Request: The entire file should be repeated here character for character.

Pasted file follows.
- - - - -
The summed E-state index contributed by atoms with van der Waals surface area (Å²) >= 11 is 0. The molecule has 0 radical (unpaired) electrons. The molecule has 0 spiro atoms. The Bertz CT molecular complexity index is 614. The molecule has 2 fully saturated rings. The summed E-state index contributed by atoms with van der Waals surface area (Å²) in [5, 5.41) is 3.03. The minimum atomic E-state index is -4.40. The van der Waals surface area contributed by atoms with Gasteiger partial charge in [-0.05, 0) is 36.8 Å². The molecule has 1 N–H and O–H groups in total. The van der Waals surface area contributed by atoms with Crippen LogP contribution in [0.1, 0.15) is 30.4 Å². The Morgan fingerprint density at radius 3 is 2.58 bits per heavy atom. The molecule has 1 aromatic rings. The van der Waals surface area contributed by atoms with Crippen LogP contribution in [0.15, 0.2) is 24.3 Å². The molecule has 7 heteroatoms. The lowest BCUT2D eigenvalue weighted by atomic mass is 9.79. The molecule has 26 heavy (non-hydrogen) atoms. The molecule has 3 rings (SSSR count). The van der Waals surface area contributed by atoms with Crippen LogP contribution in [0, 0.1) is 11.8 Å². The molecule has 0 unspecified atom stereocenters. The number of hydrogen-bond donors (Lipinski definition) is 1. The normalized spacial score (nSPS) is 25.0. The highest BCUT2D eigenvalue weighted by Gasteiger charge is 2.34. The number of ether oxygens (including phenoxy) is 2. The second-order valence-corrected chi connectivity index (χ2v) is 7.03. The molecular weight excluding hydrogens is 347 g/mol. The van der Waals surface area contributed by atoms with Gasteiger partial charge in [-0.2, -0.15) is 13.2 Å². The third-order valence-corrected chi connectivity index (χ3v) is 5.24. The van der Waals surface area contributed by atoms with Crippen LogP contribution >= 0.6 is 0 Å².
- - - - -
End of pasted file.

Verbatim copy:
The summed E-state index contributed by atoms with van der Waals surface area (Å²) >= 11 is 0. The molecule has 0 radical (unpaired) electrons. The molecule has 0 spiro atoms. The Bertz CT molecular complexity index is 614. The molecule has 2 fully saturated rings. The summed E-state index contributed by atoms with van der Waals surface area (Å²) in [5, 5.41) is 3.03. The minimum atomic E-state index is -4.40. The van der Waals surface area contributed by atoms with Gasteiger partial charge in [-0.05, 0) is 36.8 Å². The molecule has 1 N–H and O–H groups in total. The van der Waals surface area contributed by atoms with Crippen LogP contribution in [0.1, 0.15) is 30.4 Å². The Morgan fingerprint density at radius 3 is 2.58 bits per heavy atom. The molecule has 1 aromatic rings. The van der Waals surface area contributed by atoms with Crippen LogP contribution in [0.15, 0.2) is 24.3 Å². The molecule has 7 heteroatoms. The lowest BCUT2D eigenvalue weighted by atomic mass is 9.79. The molecule has 26 heavy (non-hydrogen) atoms. The molecule has 3 rings (SSSR count). The van der Waals surface area contributed by atoms with Crippen LogP contribution in [0, 0.1) is 11.8 Å². The molecule has 0 unspecified atom stereocenters. The number of hydrogen-bond donors (Lipinski definition) is 1. The normalized spacial score (nSPS) is 25.0. The highest BCUT2D eigenvalue weighted by Gasteiger charge is 2.34. The number of ether oxygens (including phenoxy) is 2. The second-order valence-corrected chi connectivity index (χ2v) is 7.03. The molecular weight excluding hydrogens is 347 g/mol. The van der Waals surface area contributed by atoms with Gasteiger partial charge in [-0.2, -0.15) is 13.2 Å². The third-order valence-corrected chi connectivity index (χ3v) is 5.24. The van der Waals surface area contributed by atoms with Crippen LogP contribution >= 0.6 is 0 Å².